Noyac residents say they’re ‘inundated’ with chopper noise.

New Voluntary Helicopter Routes Debated

Helicopter pilots are being urged to use a southern approach to East Hampton Airport as well as the oft-used northern route, with predictable results: airport critics say the move does little to lessen the often-unbearable noise they experience. But as weather patterns change, the coming months may bring some relief.

One local pilot explained that the Sierra or southern route over the local ocean beach is too foggy; some pilots are uneasy, and passengers are afraid.

Jeff Smith, chairman of the Eastern Region Helicopter Council, said we might yet notice a difference. “Fog shuts us down,” he said. “In May, June, and July we have a cold ocean and hot air.”

That means the helicopters almost exclusively take the November (northern) route, cutting in from Robin’s Island into North Sea/Noyac and following the power lines. Meanwhile though, jets, prop planes, seaplanes, and the like land from the south side.

Whatever the case, Patricia Currie of Noyac lamented in a letter to the editor this week, “North Sea, Noyac, North Haven, Sag Harbor, and Bridgehampton residents are inundated with deafening helicopter noise [while] only a small area on the western flank of East Hampton Town [is] impacted by inbound helicopters.”

Smith acknowledged the skies are crowded this time of the year. “We deal with it,” he said. The pilots by and large will take whatever route is recommended.

“We have a very good compliance rate, and the noise problem is important. But we can’t alleviate it at the expense of safety,” Smith added.

He said he would attend a meeting with the Airport Advisory Committee with Bruce Miller, chief air traffic controller, and town officials this week to discuss the next step, to encourage more helicopters to take the southern route. He noted Gabreski Airport in Westhampton sends a lot of planes out over the ocean, so crafts headed to East Hampton have to stay clear of the coastline until safely past the Westhampton airport. “Helicopters also have to avoid fixed wing planes,” he added.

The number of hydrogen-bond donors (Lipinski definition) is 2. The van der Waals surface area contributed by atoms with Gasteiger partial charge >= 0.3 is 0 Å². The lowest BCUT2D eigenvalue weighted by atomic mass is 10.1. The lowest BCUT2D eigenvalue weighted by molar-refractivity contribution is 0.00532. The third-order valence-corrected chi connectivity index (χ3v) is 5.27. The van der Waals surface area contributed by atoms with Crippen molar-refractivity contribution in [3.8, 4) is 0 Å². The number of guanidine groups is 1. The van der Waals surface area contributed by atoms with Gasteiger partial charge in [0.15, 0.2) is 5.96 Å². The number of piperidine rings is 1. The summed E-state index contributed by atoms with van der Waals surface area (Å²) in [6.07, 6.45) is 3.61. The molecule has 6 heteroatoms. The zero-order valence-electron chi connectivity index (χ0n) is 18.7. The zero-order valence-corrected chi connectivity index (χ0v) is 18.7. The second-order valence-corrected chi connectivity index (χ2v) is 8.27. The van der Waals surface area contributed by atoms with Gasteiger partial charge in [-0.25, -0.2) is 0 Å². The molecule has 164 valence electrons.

Currie says she has the data to prove that the copters are coming in over her house. They should be 3500 feet above ground, but they make a distinctive and often abrasive noise, she noted.

“We tweak [the route] all the time,” Smith said, but there are problems with every new route drawn. “We shifted an inkling north of Robin’s Island, but the pilots complained they were flying too close to the exit route.”

Former East Hampton Town Councilman Dominick Stanzione responded to complaints from East Hampton residents in Northwest Woods and shifted both the incoming and outgoing routes over to the power lines. Complaints were so numerous that then Southampton Town Supervisor Anna Throne-Holst had to intervene.

One problem is the control tower at East Hampton Airport is too low and helicopters approaching from the south are hard to see. “It’s because of where the towers are situated at the airport. They could be raised,” Smith said.

Currie said Miller and other town officials told her, “All fixed wing aircraft including seaplanes are to be cleared in from the south.” But she can capture landings and takeoffs real time on the internet and her images show extensive and oftentimes exclusive north side traffic. “A dangerous mix is flying primarily over Southampton and North Fork communities,” she said.

rmurphy@indyeastend.com